"The Lariat Networking Project, funded through the National Center for Research Resources, National Institutes of Health, is an unprecedented opportunity to improve the information technology infrastructure for a group of institutions in the rural west who would otherwise remain isolated from national cyberinfrastructure efforts. I am very pleased to see another piece of the Lariat Network put in place today. This successful completion of this project would not have been possible without the collaborative efforts of Dr. Mike Laskowski and his colleagues at the University of Idaho and Dr. Ron Johnson, University of Washington, and the network engineers at the Pacific Northwest Gigapop. I am very impressed with the plans in Idaho to leverage this initial investment into a statewide cyberinfrastructure initiative. These combined efforts will enable Idaho to use this network to enhance research, education and economic development. I congratulate all those individuals whose hard work has made this possible", stated Gwen Jacobs, Principal Investigator, Lariat Network Chair and Professor of Cell Biology and Neuroscience, Montana State University.
"The University of Idaho has long been a valuable partner of the UW, with a long and rich history of collaboration through such programmes as the WWAMI medical education programme and, more recently, the WWAMI Regional Center of Excellence for Biodefense and Emerging Infectious Diseases Research. The Lariat Network, led by Dr. Gwen Jacobs will enable researchers at UI, via a broadband connection to the Pacific Northwest Gigapop in Seattle and hence to all the research institutions of not just the region, but the world, to become a full partner in the global grid of researchers. This is a critical first step towards establishing a regional research network of connectivity in Idaho among significant research partners, including the Idaho National Labs and other institutions", noted Ron Johnson Co-Principal Investigator, Lariat Network Vice President, Computing and Communications, University of Washington.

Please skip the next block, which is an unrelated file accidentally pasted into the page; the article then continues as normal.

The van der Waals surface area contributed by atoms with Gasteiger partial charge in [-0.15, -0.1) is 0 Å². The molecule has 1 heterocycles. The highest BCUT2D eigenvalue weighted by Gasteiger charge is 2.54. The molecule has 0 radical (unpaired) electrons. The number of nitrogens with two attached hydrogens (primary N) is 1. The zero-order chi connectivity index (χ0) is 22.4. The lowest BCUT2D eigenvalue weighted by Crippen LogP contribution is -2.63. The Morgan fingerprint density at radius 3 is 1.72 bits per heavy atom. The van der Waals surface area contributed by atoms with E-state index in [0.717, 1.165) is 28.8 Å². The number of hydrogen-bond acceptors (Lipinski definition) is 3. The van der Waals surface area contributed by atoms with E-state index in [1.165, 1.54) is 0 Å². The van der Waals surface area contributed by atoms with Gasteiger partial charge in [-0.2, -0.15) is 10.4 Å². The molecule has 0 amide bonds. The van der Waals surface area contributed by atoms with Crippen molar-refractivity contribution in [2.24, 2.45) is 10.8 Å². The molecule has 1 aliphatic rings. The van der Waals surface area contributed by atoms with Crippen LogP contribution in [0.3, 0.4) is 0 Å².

Founded in 1889, the University of Idaho is the state's flagship higher-education institution and its principal graduate education and research university. The Carnegie Foundation ranks the University of Idaho a "research university with high research activity", the only institution in the state to achieve this elite status. UI's distinctive scholarship expands intellectual boundaries to bring insight and innovation to the state, the nation and the world, attracting more than 12.000 students from all 50 states and more than 90 countries.
UI's diverse student population includes first-generation college students, ethnically diverse scholars and high academic performers including 34 National Merit Scholars and a freshman class with an average high school grade point average of 3,42 in 2005-06. The University of Idaho combines the strengths of a large university, offering 106 degree options in nine colleges, with the intimacy of small learning communities. By attracting more than $100 million in research grants and contracts each year, the University of Idaho is ensuring its cutting-edge academic programmes and research benefit the world for years to come.
The Pacific Northwest Gigapop (PNW Gigapop) is a not-for-profit organisation that serves leading edge organisations and research and education networks throughout the Pacific Rim. It provides robust, highest-speed access to current state-of-the-art Internet; next generation Internet services and technology; and the exclusive research and development testbeds where tomorrow's Internet technologies are being developed. The PNW Gigapop is built to be the highest caliber research and education networking services hub in the world.
The Lariat Project is the first phase of IDeANet, funded by the National Center for Research Resources at NIH. IDeANet will eventually enhance Internet connectivity for all participating states. Lariat will develop and implement a plan to provide a high-speed telecommunications network for biomedical researchers that will enable scientists and educators in Alaska, Hawaii, Idaho, Montana, Nevada, and Wyoming to take advantage of the wealth of remote research resources and expertise available to scientists in other areas of the country.